French Embassy Hosts Six Day Fest For Bookworms and Francophiles

(Photo by Jess Nash)
Albertine’s ceiling is a picture straight out of Le Petit Prince (Photo by Jess Nash)

With its blue zodiac ceiling and tightly nestled bookcases, Albertine seems a scene out of Le Petit Prince. But tonight, the geographer won’t be the only one rustling through tomes with scholastic enthusiasm. In fact, the French Embassy’s new bookstore will play host to Mad Men maniacs and mathletes, film buffs and beauty queens, as it opens its doors for its first ever festival.

Albertine, which opened on Sep. 27, is the French Embassy’s latest attempt to imbue New York City with high culture. Its salons are filled with thousands of volumes of French literature from 30 countries, not to mention a wide array of English translations. But this week, Albertine is about more than books.

Curated by American writer Greil Marcus, the 6-day festival is like the perfect French repas—it has a taste of everything. The hors d’oeuvre takes place tonight, with film notables Olivier Assayas, Larry Gross and Stephanie Zacharek in conversation about the 1968 protests and strikes. The following evening, a Nobel Prize-winning economist and his colleague from overseas will throw shade at income inequality. But perhaps the most attractive event—the entrée, if you will—comes on Oct. 17, when the mastermind behind Don Draper will step into the spotlight. Since its inception, Mad Men has garnered heat from critics of its sexist tactics (never mind that it’s set in ’60s America, when having a job was a feminist statement). So it may seem sadly predictable that the show’s creator Matthew Weiner and French television hit Spiral’s Alexandra Clert will discuss the female image in pop culture.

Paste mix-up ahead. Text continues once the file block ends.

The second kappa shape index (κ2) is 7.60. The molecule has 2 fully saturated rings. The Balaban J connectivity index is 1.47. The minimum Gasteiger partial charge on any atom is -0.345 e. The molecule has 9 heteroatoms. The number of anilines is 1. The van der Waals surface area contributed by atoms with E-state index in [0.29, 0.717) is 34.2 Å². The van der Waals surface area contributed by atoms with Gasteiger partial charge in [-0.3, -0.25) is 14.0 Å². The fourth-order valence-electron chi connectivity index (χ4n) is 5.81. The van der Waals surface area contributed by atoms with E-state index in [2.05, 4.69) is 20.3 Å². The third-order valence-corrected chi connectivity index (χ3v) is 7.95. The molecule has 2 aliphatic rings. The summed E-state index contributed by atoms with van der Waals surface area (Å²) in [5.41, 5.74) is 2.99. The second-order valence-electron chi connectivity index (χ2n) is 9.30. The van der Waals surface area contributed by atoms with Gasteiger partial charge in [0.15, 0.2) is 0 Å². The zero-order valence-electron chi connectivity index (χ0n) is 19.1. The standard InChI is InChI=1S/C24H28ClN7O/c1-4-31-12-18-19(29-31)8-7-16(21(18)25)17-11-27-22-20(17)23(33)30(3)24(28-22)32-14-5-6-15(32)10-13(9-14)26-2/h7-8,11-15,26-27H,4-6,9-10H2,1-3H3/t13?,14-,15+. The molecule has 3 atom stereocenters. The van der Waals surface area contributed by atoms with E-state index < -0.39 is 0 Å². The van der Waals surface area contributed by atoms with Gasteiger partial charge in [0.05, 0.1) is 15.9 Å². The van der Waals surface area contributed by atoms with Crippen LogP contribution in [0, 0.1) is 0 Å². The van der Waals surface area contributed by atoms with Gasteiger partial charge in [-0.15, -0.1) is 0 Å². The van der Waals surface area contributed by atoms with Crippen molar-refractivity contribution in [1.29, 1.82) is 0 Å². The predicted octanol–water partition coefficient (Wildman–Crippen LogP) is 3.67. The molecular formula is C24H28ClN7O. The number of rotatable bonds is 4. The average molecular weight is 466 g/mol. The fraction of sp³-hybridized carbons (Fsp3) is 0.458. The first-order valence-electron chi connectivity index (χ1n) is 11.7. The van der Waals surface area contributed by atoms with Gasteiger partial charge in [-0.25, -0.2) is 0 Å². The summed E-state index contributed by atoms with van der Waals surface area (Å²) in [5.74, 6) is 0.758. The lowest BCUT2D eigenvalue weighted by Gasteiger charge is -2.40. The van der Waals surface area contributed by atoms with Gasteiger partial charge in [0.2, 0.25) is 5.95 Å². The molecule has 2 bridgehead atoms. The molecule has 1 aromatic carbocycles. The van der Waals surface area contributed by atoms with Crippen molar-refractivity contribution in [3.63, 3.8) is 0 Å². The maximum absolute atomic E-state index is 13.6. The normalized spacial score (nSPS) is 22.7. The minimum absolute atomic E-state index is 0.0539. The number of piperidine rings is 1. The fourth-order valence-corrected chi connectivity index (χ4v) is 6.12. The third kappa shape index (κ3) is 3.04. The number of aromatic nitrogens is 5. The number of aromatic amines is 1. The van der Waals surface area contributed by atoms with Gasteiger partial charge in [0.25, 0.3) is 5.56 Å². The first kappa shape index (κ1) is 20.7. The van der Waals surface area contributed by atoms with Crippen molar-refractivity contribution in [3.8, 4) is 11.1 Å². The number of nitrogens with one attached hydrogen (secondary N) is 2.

The big dish may be on Friday, but leave room for dessert—graphic novelists, New York Times critics, and mathematicians are the icing on the cake. French Embassy Hosts Six Day Fest For Bookworms and Francophiles